Scenario Number Three: No war/good economy. Just 20 years ago, in early 1983, President Reagan was looking quite vulnerable. Unemployment was still high, as a residue of the 1978-81 recession, and the Democrats were attacking Reagan's tax cuts as a benefit "to the rich." But, by 1984, buoyed by the stimulus of the Reagan economic program, the economy was quite robust, and Reagan got the credit. In addition, there was no war. In 1984 Reagan buried Democrat Walter Mondale, upping his plurality to 16,876,932 votes and getting 525 electoral votes (to Mondale's 13), carrying 49 states.

If Saddam is removed by a means other than war, such as by military coup, flight into exile or assassination, and if a U.S.-friendly regime is installed in Baghdad, then Bush will be as much of a hero as he would have been if the U.S. had won the war. The economy would then rebound, and Bush would win with Reagan-like numbers in 2004.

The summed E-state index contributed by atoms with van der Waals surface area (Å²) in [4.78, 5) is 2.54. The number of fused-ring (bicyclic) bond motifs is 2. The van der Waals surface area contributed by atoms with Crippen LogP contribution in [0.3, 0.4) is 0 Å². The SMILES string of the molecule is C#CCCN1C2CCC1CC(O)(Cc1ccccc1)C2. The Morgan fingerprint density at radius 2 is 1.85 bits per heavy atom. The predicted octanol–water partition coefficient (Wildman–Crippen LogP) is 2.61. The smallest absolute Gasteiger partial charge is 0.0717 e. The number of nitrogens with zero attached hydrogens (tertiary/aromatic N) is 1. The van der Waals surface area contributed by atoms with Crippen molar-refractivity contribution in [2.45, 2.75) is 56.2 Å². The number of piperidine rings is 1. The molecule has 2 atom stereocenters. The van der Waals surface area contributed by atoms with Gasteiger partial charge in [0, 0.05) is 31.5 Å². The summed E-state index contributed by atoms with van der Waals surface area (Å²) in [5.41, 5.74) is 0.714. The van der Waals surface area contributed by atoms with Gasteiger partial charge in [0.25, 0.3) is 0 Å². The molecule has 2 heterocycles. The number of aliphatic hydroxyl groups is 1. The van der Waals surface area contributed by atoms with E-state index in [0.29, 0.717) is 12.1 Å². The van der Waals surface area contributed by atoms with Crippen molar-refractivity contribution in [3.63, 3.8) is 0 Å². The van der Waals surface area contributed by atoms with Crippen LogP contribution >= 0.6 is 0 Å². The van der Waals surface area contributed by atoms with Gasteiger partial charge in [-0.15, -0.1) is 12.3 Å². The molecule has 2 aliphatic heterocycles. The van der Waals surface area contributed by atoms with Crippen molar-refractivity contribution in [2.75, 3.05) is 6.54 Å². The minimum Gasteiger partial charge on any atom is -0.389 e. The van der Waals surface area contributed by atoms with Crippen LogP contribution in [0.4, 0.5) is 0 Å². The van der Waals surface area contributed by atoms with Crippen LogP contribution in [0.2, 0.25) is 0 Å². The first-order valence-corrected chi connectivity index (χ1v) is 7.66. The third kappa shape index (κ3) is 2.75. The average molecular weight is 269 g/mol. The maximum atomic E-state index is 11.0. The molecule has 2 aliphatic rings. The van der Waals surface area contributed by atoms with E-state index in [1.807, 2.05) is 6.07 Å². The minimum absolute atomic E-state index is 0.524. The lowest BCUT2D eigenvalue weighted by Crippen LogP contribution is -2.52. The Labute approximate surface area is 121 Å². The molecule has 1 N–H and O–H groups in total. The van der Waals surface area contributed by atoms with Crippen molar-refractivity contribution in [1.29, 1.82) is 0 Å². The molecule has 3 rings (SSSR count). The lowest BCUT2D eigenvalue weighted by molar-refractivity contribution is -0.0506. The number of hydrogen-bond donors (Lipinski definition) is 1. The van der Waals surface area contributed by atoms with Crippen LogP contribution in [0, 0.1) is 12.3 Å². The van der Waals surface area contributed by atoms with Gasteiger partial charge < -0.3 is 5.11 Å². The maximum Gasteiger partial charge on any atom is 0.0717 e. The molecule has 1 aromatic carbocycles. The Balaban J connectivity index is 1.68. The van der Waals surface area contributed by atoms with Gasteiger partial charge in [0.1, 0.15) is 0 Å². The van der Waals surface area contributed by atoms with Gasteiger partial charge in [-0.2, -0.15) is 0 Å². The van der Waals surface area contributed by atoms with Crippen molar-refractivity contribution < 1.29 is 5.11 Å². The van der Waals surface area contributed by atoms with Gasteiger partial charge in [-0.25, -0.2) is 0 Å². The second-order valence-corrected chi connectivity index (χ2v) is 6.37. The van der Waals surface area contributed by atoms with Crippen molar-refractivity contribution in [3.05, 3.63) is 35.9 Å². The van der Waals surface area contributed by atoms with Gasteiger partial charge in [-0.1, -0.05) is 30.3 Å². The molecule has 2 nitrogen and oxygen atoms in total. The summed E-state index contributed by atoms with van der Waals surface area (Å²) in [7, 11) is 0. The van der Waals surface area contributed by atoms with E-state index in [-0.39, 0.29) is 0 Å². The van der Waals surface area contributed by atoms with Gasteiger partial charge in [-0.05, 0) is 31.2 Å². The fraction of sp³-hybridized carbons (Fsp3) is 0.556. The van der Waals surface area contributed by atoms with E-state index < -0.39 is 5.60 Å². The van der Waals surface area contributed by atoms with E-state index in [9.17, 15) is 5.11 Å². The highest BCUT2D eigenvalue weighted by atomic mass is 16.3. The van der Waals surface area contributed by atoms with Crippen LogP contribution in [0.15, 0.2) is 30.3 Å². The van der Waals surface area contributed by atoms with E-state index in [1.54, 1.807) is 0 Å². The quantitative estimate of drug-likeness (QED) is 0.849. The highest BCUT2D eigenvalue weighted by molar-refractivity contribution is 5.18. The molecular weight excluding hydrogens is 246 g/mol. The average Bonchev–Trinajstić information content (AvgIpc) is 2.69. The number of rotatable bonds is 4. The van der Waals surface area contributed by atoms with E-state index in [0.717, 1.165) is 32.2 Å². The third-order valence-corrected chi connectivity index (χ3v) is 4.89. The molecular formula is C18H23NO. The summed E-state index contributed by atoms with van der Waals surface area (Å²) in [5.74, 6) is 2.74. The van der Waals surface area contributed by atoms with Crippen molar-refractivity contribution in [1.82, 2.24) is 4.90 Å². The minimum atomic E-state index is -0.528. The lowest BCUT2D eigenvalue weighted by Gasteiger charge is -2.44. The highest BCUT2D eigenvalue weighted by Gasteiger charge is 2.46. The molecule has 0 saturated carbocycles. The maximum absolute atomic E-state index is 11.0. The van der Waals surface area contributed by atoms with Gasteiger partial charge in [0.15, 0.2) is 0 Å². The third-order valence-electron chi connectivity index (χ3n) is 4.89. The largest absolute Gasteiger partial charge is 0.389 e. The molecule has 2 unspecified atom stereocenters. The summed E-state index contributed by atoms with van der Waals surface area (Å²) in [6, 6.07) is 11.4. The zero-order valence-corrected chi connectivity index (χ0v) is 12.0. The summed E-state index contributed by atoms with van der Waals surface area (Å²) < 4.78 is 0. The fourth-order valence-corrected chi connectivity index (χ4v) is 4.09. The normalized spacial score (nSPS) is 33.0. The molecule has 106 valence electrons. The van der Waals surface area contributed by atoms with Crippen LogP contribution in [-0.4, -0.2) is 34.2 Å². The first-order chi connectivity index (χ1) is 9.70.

Scenario Number Four: Good war/bad economy. As President George H.W. Bush discovered after his 1991 Gulf War triumph, the euphoria of victory is fleeting, and the fiscal burdens of war can have a negative impact on economic growth. The Reagan boom of 1983 to 1989 was exhausted by 1991, and unemployment began rising. Bush failed to articulate a coherent economic program, and voters, forgetting his 1991 military win, ousted him in 1992. Bill Clinton capitalized on an it's-time-for-a-change theme, beating Bush with a plurality of 5,805,951 votes and getting 370 electoral votes.

For the current president, such an eventuality would be deja vu. How ironic it would be for him to conquer Iraq and blunt any terrorist retribution, and then lose to a Democrat because the economy stalled.